He is, as described in a profile at ProPublica, "like a real-life version of Clark Kent or Peter Parker." But 27-year-old Michael Gillespie doesn't battle villains of the usual sort: He has turned into a "crime-fighting superhero"—one recognized by the FBI—in the field of ransomware. That would be the growing category of cybercrime in which hackers hijack information and data from individuals or cities and demand payment before releasing it. Gillespie has become a renowned expert in the field, spending his spare time cracking ransomware and providing help to victims free of charge through tools on the websites Bleeping Computer and ID Ransomware. The story details Gillespie's efforts on that front—of 800 known types of ransomware, he has conquered 100, often from his couch—but it also notes the unexpected personal side of the story.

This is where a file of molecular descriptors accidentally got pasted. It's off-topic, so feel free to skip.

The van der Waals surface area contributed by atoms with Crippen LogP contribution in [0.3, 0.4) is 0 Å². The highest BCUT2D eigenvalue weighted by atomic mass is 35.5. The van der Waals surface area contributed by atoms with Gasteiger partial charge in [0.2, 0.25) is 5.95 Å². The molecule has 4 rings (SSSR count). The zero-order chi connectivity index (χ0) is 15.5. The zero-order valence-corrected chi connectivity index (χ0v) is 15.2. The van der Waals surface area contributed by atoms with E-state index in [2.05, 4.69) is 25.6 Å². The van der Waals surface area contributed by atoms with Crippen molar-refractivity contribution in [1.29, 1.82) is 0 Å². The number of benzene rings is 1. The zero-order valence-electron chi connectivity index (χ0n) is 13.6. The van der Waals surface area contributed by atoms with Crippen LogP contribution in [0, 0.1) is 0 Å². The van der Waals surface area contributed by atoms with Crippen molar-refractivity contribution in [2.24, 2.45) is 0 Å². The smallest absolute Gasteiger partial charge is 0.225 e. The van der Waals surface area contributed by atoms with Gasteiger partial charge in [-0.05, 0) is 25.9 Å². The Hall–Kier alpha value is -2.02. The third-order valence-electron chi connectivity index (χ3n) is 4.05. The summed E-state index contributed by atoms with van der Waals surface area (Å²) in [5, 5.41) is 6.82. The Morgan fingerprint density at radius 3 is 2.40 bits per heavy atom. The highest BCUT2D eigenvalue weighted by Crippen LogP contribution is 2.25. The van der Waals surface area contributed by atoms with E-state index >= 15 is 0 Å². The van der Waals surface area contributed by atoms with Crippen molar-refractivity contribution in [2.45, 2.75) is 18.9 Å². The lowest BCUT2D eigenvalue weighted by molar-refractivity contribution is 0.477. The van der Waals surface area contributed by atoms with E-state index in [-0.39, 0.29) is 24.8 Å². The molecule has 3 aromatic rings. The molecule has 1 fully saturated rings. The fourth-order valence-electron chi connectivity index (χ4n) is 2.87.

Gillespie himself lives "paycheck to paycheck" as he works at the Nerds on Call computer repair store in Normal, Illinois. In fact, he and his wife are "overwhelmed by debt," but the modest Gillespie refuses to profit from his expertise. For example, one woman he helped had lost photos of her late son, a military vet. "I couldn't charge for that," he says. And yet, Gillespie is highly sought as a wiz in the field of ransomware, so much so that the FBI reached out to him and ended up giving him a community leadership award in 2017. When his mother sent out a text, family members were "like: ‘What? What? Our Michael?'" she recalls. Adds a high school teacher, who knew Gillespie when he was an often-mocked student: “It kind of gives me goosebumps. He’s sitting here doing all this for free.” Click to read the full story. (Read more ransomware stories.)